The thoughts of the creative genius are clearly not of this kind. It is not as if when Einstein came up with Special Relativity it was clear to everybody else that the theory had only a 1/36 chance of being correct, and Einstein just got lucky. No one had even been able to conceive of it. A recent Lakatos award winner suggests that the pieces were all there and if Einstein hadn’t come up with it, some one else would have. It is easy to think up ideas that have already been thought up. Stephen Tiley came up with Hook’s law, I’ve come up with binomial probability distributions, “Bad News” came up with “A stairway to Heaven” by Lead Zeppelin, and a tax collector named Saul came up with Christianity, adding in his own homophobic twist.
Likewise with Darwin. The theory of evolution is, in its essence, very easy to understand. But it wasn’t a low probability hypothesis that no one but Darwin had the craziness to back. It wasn’t a hypothesis at all. Of all the people in the world, only one came up with evolution. The beliefs involved were highly improbable in this sense, they were one in a million. I am not implying that Darwin was mad incidentally, there are enough idiots who would love to go back in time and put him in a strait jacket as it is without me adding to their number.
So the decision theoretic model of improbable beliefs is not what I am after. Making wild guesses doesn’t count. One man’s wild guess is another man’s low probability hypothesis. What I am after is risky knowledge. This is not the same as betting on the thin end of the odds.
So now we have some highly philosophically interesting concepts in the pot. Knowledge, value, probability, belief contents. It seems like the value of knowledge increases in inverse proportion to its probability. But that knowledge is only knowledge if its probability is 1.
Let us look at the great mathematicians of value. They are no longer working in the abstract but are now in the stables of the super rich, hedging their wealth. Wealth does not stand still, but is alive. Leave it unattended and it will dwindle, tend to it and it will grow. The price of a stock now is an indicator of the price of the stock in the future. We can project the price into the future by seeing the range of future prices as a probability distribution. We can calculate a single value from this distribution and call that the expected value, or utility of the stock. But there is another dimension that is a little more mathematically slippery. The expected value of two stocks can be the same while the risk can be different. Black and Scholes came up with a measure of Risk in terms of variance. This can be thought of in terms of standard deviations from the mean. This again can be given a value and in derivative markets risk can be bought and sold like anything else. Here we have a mathematical equivalent of the creative genius idea. It has a probability of 1, but a high risk. However, the problem is that variance doesn’t work for probability 1. When a proposition has a probability of 1 of being true, there is no probability distribution.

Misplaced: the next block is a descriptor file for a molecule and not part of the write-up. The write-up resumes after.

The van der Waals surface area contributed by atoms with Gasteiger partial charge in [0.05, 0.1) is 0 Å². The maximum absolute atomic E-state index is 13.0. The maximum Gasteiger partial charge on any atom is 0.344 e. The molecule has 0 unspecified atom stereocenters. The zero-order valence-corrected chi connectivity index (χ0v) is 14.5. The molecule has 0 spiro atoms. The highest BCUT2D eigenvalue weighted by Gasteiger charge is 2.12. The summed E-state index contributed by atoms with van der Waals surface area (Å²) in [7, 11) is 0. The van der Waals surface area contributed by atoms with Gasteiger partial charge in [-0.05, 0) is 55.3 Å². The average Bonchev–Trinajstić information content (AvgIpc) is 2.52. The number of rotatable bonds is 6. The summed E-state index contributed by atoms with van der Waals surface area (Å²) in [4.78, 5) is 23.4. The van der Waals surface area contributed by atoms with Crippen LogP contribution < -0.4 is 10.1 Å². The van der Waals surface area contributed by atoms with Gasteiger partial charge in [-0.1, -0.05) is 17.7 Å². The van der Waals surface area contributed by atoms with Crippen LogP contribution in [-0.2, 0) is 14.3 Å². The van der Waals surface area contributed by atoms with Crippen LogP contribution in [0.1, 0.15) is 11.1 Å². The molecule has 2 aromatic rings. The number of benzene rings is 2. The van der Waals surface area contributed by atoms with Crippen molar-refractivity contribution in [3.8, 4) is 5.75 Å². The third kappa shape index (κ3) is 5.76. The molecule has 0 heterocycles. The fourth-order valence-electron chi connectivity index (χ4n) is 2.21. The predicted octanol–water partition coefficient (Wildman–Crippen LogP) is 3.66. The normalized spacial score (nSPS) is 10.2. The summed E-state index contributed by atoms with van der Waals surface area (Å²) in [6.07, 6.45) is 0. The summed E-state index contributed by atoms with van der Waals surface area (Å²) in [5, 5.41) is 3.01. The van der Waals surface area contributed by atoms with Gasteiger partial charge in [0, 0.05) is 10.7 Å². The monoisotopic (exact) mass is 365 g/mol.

Lets just try equating knowledge with value. How so? What is the value of a bet that pays £67 if p is true given that you know that p is true? Answer £67. In general the value given knowledge equals the value. Compare with probability. What is the value of an outcome with a probability of ½. Answer, ½ of the value of that outcome if it were known. Truth = probability times value. Knowledge = Value.